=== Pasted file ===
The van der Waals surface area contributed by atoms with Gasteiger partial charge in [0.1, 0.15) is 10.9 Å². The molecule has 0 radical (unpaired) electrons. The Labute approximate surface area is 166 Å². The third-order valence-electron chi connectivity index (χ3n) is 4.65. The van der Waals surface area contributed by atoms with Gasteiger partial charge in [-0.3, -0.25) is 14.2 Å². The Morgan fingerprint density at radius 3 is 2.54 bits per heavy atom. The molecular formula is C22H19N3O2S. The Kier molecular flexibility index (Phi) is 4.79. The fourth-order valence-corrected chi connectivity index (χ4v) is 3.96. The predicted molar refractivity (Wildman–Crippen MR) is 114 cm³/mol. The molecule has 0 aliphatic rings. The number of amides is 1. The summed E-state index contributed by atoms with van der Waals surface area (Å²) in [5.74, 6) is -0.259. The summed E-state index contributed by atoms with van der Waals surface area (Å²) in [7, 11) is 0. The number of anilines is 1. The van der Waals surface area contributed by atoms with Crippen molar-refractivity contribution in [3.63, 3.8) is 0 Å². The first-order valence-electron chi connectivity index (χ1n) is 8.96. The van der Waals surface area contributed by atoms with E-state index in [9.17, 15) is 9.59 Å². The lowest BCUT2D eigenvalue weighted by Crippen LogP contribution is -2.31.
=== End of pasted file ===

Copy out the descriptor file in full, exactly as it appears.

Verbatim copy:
The van der Waals surface area contributed by atoms with Gasteiger partial charge in [0.1, 0.15) is 10.9 Å². The molecule has 0 radical (unpaired) electrons. The Labute approximate surface area is 166 Å². The third-order valence-electron chi connectivity index (χ3n) is 4.65. The van der Waals surface area contributed by atoms with Gasteiger partial charge in [-0.3, -0.25) is 14.2 Å². The Morgan fingerprint density at radius 3 is 2.54 bits per heavy atom. The molecular formula is C22H19N3O2S. The Kier molecular flexibility index (Phi) is 4.79. The fourth-order valence-corrected chi connectivity index (χ4v) is 3.96. The predicted molar refractivity (Wildman–Crippen MR) is 114 cm³/mol. The molecule has 0 aliphatic rings. The number of amides is 1. The summed E-state index contributed by atoms with van der Waals surface area (Å²) in [5.74, 6) is -0.259. The summed E-state index contributed by atoms with van der Waals surface area (Å²) in [7, 11) is 0. The number of anilines is 1. The van der Waals surface area contributed by atoms with Crippen molar-refractivity contribution in [3.63, 3.8) is 0 Å². The first-order valence-electron chi connectivity index (χ1n) is 8.96. The van der Waals surface area contributed by atoms with E-state index in [9.17, 15) is 9.59 Å². The lowest BCUT2D eigenvalue weighted by Crippen LogP contribution is -2.31.